On a recent trip to France I discovered that da Vinci had moved to this house in the French countryside.
Greg Manchess

Much has been written about the fabulous Leonardo Da Vinci and much of it serves to stimulate what I think we artists feel when we study his work: a kinship.

By some strange way, or perhaps by evolution, when we know more about his approach to art and life we learn that we, too, can understand the genius behind so much output. We can grasp what must’ve been burning in his heart and driving his inquisitive mind. Despite the 500 years separating us, he is not so far removed that we can’t experience the curiosity and desire to not only know the world, but to involve ourselves within it, like he did so well, with art.

A life-size model of a tank built from Leonardo’s sketches, on the museum grounds.

Reading so much about what he said and did, I have a different perspective than those scholarly tomes that try to explain the what, why, and how of Leonardo. I am a painter and artist and I feel differently about the man than those who study him without having the longstanding experience of painting or creating.

The house is a museum of his experimental designs for all sorts of things we take for granted today. 

For example, the Mona Lisa, clearly an experimental work, has been exulted as practically the epitome of accomplishment in painting. (As you read this, crowds of people stand in front of the original as if it were some magical artifact that ‘feels so alive’) We know that he carried this piece around with him for decades, x-rays showing layer upon layer indicating that he worked on it over and over again. Was he attempting to perfect it, or was it an experimental piece that he could easily transport to work on when he wanted to try something or even to see how far he could take it? Certainly the model would have aged over those years, even if he could’ve asked her to sit repeatedly.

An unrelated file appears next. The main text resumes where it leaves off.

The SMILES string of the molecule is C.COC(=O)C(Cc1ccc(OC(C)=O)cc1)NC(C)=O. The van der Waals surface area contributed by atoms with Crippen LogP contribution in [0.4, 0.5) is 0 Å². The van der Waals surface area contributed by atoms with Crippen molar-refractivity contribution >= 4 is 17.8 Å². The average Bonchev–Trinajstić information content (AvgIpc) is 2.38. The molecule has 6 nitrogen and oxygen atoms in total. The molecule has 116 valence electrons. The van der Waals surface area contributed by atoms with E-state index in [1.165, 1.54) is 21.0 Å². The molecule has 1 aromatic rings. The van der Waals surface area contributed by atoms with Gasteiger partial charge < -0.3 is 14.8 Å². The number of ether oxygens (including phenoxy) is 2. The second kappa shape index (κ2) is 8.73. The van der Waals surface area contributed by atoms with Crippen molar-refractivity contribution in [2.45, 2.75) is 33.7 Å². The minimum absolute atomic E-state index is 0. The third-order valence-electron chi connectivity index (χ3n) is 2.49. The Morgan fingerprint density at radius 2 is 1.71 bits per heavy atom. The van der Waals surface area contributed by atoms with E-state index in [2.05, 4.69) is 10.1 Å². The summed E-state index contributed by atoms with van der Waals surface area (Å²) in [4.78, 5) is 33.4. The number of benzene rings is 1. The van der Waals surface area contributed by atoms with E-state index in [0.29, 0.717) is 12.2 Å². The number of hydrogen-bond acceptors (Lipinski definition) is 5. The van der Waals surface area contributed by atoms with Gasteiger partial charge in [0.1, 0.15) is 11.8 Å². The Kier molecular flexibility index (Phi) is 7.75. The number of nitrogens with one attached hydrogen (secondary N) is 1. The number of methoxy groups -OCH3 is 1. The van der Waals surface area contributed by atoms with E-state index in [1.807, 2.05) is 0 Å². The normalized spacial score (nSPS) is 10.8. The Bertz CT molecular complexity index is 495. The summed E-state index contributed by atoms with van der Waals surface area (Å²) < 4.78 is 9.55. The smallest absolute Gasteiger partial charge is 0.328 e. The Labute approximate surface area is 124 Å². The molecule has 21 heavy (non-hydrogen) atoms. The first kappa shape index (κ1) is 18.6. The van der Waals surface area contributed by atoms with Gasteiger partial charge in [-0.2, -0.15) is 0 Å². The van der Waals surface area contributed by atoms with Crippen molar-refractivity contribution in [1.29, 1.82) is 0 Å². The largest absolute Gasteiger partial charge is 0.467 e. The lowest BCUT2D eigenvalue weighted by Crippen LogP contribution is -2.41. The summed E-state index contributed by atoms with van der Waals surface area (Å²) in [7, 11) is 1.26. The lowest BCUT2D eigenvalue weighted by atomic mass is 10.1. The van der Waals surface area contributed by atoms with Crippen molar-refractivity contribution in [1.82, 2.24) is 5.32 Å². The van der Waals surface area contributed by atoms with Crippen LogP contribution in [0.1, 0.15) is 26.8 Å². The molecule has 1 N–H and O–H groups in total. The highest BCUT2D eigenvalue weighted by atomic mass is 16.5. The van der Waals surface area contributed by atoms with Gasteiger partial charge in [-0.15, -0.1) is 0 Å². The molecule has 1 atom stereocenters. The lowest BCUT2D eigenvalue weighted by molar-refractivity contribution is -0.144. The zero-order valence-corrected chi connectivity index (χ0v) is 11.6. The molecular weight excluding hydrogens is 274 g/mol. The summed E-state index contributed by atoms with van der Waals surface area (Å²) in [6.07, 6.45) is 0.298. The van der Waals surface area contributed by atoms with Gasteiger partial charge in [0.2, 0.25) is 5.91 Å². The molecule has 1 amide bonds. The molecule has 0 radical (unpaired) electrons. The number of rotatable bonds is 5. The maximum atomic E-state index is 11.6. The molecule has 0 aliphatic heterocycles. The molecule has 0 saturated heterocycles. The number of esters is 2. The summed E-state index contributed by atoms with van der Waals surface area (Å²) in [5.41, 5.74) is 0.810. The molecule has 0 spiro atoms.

If only this might’ve worked…

The volumes of study about him reveal practical methods and logical assumptions of his genius, but they miss a great deal of the experiential: that precious value that even we, centuries later, have akin to one of history’s great minds.

Below are five perceptive quotes from DaVinci from an article listing twenty. Don’t think of them as sayings of a genius, but rather of a fully engaged person. See if you can accept that. I have written a few comments in addition to some of them for your consideration. As artists and as unique people we only differ from the myriad of other humans that are capable of understanding these thoughts by our artistically focused observations, just like Leo D, and enhanced by…experience.

“Simplicity is the ultimate sophistication.”
   Our brain uses a lot of its energy on vision alone. Our eyes can be easily overwhelmed by detail, causing fatigue. Less is more when one learns how to stimulate the observer using fewer confusing forms.

“Poor is the pupil who does not surpass his master.”
Most students misunderstand this idea. The object is not to conquer or get better than your teacher’s skills, as surely all we need do is find lesser skilled instructors. This wouldn’t help anyone reach higher. The idea is to develop your own abilities and make them your own, as you are your best critic and eventually, teacher.

“It had long since come to my attention that people of accomplishment rarely sat back and let things happen to them. They went out and happened to things.”
One cannot sit back and wait for opportunity. Things happen when people take action first.

“I have been impressed with the urgency of doing. Knowing is not enough; we must apply. Being willing is not enough; we must do.”
Fear of perfection can stifle the best of us. If we can’t do something perfectly, we hesitate. That hesitation can paralyze us. The way to jog that notion is to take action, no matter how small or awkward or fearful. To know our work we must apply our education.

“Although Nature commences with reason and ends in experience it is necessary for us to do the opposite, that is to commence with experience and from this to proceed to investigate the reason.”

This reminds me of what is critical to my process: Draw first; think next. Don’t wait for the idea. Build it.

This is the master bedroom of the house where da Vinci wrote and drew and died.